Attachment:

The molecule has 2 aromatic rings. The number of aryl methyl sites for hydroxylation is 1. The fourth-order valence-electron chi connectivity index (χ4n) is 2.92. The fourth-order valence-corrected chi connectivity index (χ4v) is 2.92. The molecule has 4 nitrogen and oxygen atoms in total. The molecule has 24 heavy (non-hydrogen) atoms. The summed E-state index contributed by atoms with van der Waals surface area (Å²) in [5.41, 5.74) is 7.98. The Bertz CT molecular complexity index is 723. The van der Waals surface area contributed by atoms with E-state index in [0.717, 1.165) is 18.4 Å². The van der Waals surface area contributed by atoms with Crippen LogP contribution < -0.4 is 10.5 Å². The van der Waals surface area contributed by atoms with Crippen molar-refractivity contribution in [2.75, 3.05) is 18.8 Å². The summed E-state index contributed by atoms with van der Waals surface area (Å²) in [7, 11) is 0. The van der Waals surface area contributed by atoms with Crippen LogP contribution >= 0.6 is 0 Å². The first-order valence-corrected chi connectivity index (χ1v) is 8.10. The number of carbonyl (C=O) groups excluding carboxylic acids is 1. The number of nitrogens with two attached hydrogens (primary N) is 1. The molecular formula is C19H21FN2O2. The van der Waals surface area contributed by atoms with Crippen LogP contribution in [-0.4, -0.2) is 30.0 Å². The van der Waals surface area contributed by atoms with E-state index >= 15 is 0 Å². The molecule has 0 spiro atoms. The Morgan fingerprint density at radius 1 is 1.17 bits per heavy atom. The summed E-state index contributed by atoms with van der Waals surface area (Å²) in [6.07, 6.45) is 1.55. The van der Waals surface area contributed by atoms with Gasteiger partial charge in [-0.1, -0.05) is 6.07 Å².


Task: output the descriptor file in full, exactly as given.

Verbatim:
The molecule has 2 aromatic rings. The number of aryl methyl sites for hydroxylation is 1. The fourth-order valence-electron chi connectivity index (χ4n) is 2.92. The fourth-order valence-corrected chi connectivity index (χ4v) is 2.92. The molecule has 4 nitrogen and oxygen atoms in total. The molecule has 24 heavy (non-hydrogen) atoms. The summed E-state index contributed by atoms with van der Waals surface area (Å²) in [5.41, 5.74) is 7.98. The Bertz CT molecular complexity index is 723. The van der Waals surface area contributed by atoms with E-state index in [0.717, 1.165) is 18.4 Å². The van der Waals surface area contributed by atoms with Crippen LogP contribution < -0.4 is 10.5 Å². The van der Waals surface area contributed by atoms with Crippen molar-refractivity contribution in [2.75, 3.05) is 18.8 Å². The summed E-state index contributed by atoms with van der Waals surface area (Å²) in [7, 11) is 0. The van der Waals surface area contributed by atoms with Crippen LogP contribution >= 0.6 is 0 Å². The first-order valence-corrected chi connectivity index (χ1v) is 8.10. The number of carbonyl (C=O) groups excluding carboxylic acids is 1. The number of nitrogens with two attached hydrogens (primary N) is 1. The molecular formula is C19H21FN2O2. The van der Waals surface area contributed by atoms with Crippen LogP contribution in [-0.4, -0.2) is 30.0 Å². The van der Waals surface area contributed by atoms with E-state index >= 15 is 0 Å². The molecule has 0 spiro atoms. The Morgan fingerprint density at radius 1 is 1.17 bits per heavy atom. The summed E-state index contributed by atoms with van der Waals surface area (Å²) in [6.07, 6.45) is 1.55. The van der Waals surface area contributed by atoms with Gasteiger partial charge in [-0.1, -0.05) is 6.07 Å².